Albert "Skip" Rizzo, Ph.D.
Research Scientist and Research Professor
Institute for Creative Technologies and Dept. of Psychiatry/School of Gerontology
University of Southern California
Albert "Skip" Rizzo received his Ph.D. in Clinical Psychology from the State University of New York at Binghamton. Dr. Rizzo conducts research on the design, development and evaluation of Virtual Reality systems targeting the areas of clinical assessment, treatment and rehabilitation. This work spans the domains of psychological, cognitive and motor functioning in both healthy and clinical populations. In the psychological domain, his latest project has focused on the translation of the graphic assets from the Xbox game, Full Spectrum Warrior, into an exposure therapy application for combat-related PTSD with Iraq War veterans. Additionally, he is conducting research on VR applications that use 360 Degree Panoramic video for exposure therapy (social phobia), role-playing applications (anger management, etc.), and recently has used this technology to capture news scenes for future multimedia journalism applications. He is also working with a team that is creating artificially intelligent virtual patients that clinicians can use to practice skills required for challenging clinical interviews and diagnostic assessments (sexual assault, resistant patients, suicide lethality, etc.). His cognitive work has addressed the use of VR applications to test and train attention, memory, visuospatial abilities and executive function. In the motor domain, he has developed VR Game systems to address physical rehabilitation post stroke and Traumatic Brain Injury and for prosthetic use training. He is also investigating the use of VR for pain distraction at LA Children's Hospital and is currently designing game-based VR scenarios to address issues of concern with children having autistic spectrum disorder. His research also involves designing and evaluating 3D User Interface devices and interaction methods and he has created a graduate level Industrial and Systems Engineering course at USC entitled, "Human Factors and Integrated Media Systems". In the area of Gerontology, Dr. Rizzo has served as the program director of the USC Alzheimer's Disease Research Center and is currently conducting a VR study of visuospatial and wayfinding ability with persons with Alzheimer's. He is associate editor and on the editorial board of several VR and CyberPsychology journals, notably with MIT press, and has created his own Listserve (VRPSCYH). He served as General Chair for the IEEE VR2003 conference in Los Angeles and co-chaired this conference in 2004. He was also the Conference Chair of the 4th Annual Workshop on Virtual Rehabilitation on Catalina Island, Los Angeles in 2005. He will be chairing a military sponsored conference on "Technological Approaches for the Treatment of Wounded Warriors" in November, 2009. In his spare time, he plays rugby, listens to music and rides his motorcycle.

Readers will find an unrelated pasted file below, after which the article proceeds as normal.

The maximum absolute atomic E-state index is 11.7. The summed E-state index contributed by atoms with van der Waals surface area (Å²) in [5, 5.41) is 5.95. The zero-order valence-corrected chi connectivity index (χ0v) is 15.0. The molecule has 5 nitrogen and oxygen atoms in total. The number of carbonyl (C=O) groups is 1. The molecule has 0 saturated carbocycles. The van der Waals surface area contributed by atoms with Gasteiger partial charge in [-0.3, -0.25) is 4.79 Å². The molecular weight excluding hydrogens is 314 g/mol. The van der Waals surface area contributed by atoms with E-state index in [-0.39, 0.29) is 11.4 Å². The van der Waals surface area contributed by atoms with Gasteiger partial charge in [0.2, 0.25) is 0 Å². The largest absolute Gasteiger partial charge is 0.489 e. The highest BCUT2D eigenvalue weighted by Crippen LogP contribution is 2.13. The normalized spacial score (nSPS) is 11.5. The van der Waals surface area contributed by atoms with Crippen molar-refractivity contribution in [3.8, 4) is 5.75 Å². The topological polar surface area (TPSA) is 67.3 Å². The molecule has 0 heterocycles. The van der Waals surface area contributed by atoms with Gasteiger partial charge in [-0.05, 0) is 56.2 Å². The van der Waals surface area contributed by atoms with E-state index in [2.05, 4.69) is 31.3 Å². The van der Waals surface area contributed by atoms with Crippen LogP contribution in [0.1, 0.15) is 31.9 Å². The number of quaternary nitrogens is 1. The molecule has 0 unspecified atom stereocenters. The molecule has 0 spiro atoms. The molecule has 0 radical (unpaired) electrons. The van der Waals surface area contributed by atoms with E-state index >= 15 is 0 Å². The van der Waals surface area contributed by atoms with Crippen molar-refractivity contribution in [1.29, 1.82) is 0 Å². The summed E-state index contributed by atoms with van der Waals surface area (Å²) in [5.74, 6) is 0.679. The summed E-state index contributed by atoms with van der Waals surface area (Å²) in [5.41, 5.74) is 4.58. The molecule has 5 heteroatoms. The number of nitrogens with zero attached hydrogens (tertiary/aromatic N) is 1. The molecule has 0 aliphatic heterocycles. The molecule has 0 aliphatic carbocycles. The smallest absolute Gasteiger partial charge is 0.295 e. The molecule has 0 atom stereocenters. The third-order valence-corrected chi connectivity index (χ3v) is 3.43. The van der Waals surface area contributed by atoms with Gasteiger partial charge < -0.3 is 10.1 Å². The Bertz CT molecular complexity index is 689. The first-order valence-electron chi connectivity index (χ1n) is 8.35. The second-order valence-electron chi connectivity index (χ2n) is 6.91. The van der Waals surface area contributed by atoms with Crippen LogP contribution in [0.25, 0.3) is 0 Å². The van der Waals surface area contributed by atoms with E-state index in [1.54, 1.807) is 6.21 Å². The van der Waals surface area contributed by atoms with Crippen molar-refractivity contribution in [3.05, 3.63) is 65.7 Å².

Parsons, T.D., Bowerly, T., Buckwalter, J.G., & Rizzo, A.A. (in press). A controlled clinical comparison of attention performance in children with ADHD in a virtual reality classroom compared to standard neuropsychological methods. Child Neuropsychology.
Matheis, R., Schultheis, M.T., Tiersky, L.A. , DeLuca, J., Mills, S.R. & Rizzo, A.A. (in press). Is learning and memory different in a virtual environment? Journal of Clinical and Experimental Neuropsychology.
Rizzo, A.A., Strickland, D. & Bouchard, S. (2004). Issues and Challenges for Using Virtual Environments in Telerehabilitation. Telemedicine Journal and e-Health, 10(2), 184-195.
Rizzo, A.A., Schultheis, M.T., Kerns, K. & Mateer, C. (2004). Analysis of Assets for Virtual Reality Applications in Neuropsychology. Neuropsychological Rehabilitation, 14(1/2), 207-239.